D. You can also request that your 2015 tax information be mailed to you by calling the IRS during business hours at 1-800-908-9946.

5. Understand why the IRS Data Retrieval Tool was taken off-line.

According to NerdWallet and the New York Times, “The IRS…decided to temporarily suspend the Data Retrieval Tool (DRT) as a precautionary step following concerns that information from the tool could potentially be misused by identity thieves.”

6. If you have a child who is currently 19-24 years of age, and you filled out a FAFSA form for him or her in 2011, 2012, 2013, 2014, 2015, or 2016, you need to know this:

According to what the Department of Education and the IRS are telling us, there is a small chance that you may be the victim of tax-related identity theft.

According to the IRS:

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Ordinary Students—Extraordinary Financial Aid

You’d love for your son to get loads of free money financial aid to help him pay for college, but you’re pretty sure he won’t qualify for much. Your family lives comfortably, after all. You aren’t poor.

You wonder if filling out financial aid forms is even worth your time.

Seven Reasons Filling Out Financial Aid Forms Is Well Worth Your Time.

1. You can have a high income and still qualify for help.

You make over $200,000 per year and have significant assets? Your kid can still get free “gift aid” money to help pay for college. I’m talking about free money that need never be paid back.

Because this is true, plan to fill out the FAFSA form every October 1st that you’ll have a kid in college the following fall. Put this October date on your calendar now, so you can put your kid(s) first in line for all the financial aid money they have coming.

financial aid

Subscribe to “email updates” on this site, and I’ll email you special strategies for getting the most possible money out of the FAFSA form, right when you need them.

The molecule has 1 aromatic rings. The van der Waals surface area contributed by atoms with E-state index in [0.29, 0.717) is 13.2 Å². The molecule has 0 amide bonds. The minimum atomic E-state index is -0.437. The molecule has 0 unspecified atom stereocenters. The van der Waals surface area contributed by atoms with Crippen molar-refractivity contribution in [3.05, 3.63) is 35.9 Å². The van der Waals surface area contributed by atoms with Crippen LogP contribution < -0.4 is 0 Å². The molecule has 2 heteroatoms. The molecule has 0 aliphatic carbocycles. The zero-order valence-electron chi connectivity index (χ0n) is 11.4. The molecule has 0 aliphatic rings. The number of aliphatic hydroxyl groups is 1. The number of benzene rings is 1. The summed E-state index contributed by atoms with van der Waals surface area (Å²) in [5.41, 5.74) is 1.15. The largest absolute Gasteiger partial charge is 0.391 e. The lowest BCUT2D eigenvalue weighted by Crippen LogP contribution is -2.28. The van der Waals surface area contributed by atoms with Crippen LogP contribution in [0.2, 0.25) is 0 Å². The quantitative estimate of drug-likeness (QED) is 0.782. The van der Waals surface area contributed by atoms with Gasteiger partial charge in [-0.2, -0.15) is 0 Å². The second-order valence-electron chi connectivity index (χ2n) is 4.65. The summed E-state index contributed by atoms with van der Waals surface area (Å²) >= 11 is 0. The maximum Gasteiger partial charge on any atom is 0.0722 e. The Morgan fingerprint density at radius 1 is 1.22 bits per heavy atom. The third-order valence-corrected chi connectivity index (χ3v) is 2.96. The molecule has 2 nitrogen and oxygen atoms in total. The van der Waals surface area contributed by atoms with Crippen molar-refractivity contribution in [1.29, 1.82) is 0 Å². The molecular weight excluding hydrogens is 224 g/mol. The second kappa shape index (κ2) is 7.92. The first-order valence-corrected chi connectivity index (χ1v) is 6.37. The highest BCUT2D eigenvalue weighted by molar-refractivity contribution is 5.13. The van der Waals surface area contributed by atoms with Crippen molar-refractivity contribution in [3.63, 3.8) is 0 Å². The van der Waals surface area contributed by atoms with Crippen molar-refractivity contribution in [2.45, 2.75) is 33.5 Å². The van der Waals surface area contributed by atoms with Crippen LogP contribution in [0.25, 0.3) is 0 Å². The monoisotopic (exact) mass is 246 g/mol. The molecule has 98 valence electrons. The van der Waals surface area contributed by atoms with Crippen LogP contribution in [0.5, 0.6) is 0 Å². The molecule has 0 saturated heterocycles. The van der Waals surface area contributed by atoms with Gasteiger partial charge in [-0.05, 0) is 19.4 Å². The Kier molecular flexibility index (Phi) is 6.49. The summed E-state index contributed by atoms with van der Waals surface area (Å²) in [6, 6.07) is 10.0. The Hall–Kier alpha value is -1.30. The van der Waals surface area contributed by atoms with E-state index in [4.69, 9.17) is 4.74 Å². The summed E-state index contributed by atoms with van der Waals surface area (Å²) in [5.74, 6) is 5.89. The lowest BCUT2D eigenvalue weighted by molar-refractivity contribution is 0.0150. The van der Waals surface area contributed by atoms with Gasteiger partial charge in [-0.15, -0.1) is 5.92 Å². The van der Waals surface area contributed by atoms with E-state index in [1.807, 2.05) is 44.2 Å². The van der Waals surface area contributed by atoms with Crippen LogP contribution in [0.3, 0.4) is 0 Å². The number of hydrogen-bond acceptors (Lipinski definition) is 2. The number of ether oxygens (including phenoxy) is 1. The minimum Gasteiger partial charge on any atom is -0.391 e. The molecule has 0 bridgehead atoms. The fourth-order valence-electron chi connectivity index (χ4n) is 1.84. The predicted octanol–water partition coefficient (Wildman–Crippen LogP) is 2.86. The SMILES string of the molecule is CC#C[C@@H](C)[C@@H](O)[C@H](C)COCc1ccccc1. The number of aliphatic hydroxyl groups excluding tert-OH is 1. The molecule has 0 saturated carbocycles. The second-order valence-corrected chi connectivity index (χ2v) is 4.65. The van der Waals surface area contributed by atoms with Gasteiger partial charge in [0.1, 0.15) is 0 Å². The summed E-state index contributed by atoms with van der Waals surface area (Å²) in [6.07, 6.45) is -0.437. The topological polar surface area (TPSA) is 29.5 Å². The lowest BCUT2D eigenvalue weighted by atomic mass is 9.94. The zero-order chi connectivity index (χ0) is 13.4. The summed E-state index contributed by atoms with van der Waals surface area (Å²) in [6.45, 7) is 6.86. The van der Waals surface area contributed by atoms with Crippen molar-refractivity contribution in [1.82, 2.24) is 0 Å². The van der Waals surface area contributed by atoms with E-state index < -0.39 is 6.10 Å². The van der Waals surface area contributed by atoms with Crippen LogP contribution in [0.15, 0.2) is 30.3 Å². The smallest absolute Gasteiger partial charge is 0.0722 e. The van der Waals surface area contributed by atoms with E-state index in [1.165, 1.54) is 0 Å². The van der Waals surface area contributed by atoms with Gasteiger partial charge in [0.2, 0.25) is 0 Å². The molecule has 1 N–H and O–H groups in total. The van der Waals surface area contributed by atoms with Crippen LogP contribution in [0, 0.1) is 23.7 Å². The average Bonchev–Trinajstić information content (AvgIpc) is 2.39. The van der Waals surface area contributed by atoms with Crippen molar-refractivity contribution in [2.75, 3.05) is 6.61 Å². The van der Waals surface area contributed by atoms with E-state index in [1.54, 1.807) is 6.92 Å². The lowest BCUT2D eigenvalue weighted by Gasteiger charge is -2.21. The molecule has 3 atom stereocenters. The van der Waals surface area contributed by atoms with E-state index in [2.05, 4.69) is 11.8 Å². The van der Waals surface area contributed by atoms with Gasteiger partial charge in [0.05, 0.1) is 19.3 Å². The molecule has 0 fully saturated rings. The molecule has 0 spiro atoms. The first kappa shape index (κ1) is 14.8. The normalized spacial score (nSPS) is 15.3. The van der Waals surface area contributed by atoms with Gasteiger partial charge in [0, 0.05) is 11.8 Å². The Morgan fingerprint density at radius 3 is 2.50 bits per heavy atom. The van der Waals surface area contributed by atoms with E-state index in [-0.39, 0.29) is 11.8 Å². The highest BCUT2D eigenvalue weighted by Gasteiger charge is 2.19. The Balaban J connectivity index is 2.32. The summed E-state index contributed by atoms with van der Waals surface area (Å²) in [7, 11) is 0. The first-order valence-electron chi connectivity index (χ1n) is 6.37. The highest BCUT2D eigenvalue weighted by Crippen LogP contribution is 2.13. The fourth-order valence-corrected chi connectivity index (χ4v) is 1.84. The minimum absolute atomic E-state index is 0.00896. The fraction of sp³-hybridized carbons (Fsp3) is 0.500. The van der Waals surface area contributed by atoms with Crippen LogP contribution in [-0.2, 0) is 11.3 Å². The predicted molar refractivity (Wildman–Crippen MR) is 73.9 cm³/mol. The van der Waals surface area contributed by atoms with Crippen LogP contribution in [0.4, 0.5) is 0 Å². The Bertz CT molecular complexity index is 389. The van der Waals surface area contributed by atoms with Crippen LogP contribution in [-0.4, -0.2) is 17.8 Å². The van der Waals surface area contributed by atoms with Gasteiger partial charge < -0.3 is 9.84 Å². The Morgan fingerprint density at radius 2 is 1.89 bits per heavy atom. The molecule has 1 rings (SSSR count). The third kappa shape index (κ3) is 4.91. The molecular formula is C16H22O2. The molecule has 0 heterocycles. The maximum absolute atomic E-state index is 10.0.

(Use these instructions to add me to your “safe senders” list, so I show up right in your primary email inbox once each week.)

2. The FAFSA isn’t just about getting PELL grants. 

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Urgent Info for Parents of 9th Graders

Today I’m helping financial professionals across the nation to spread the word.

There’s urgent financial aid info for parents of 9th graders.

Yes I’m serious—9th graders.

Parents, there are some things you need to know right now—so you can carefully protect your child’s future college financial aid eligibility. This can’t wait.

Next January 1st, when your kid’s in 10th grade, a team of photographers is going to show up at your house.

Not actual photographers, but that’s a good way to think of it.

On that day, you’ll want to be prepared and ready.

This article will help you with that.

financial aid

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5 Things to Do With That Student Aid Report (SAR)

Lately I’ve been talking a lot about parents filling out the FAFSA financial aid form even if they’re rich. (If you’ve got a kid who’ll be in college next year, you need to do this.)

But what’s the next step after that?

About 2–3 weeks after you fill out the FAFSA financial aid form for your college-bound high school senior or current college student, you’ll receive a Student Aid Report (SAR). One of the things this Student Aid Report will tell you is how much it is believed that your family can afford to pay for college. (Look for the line that says: “Estimated Family Contribution (EFC).”)

student aid report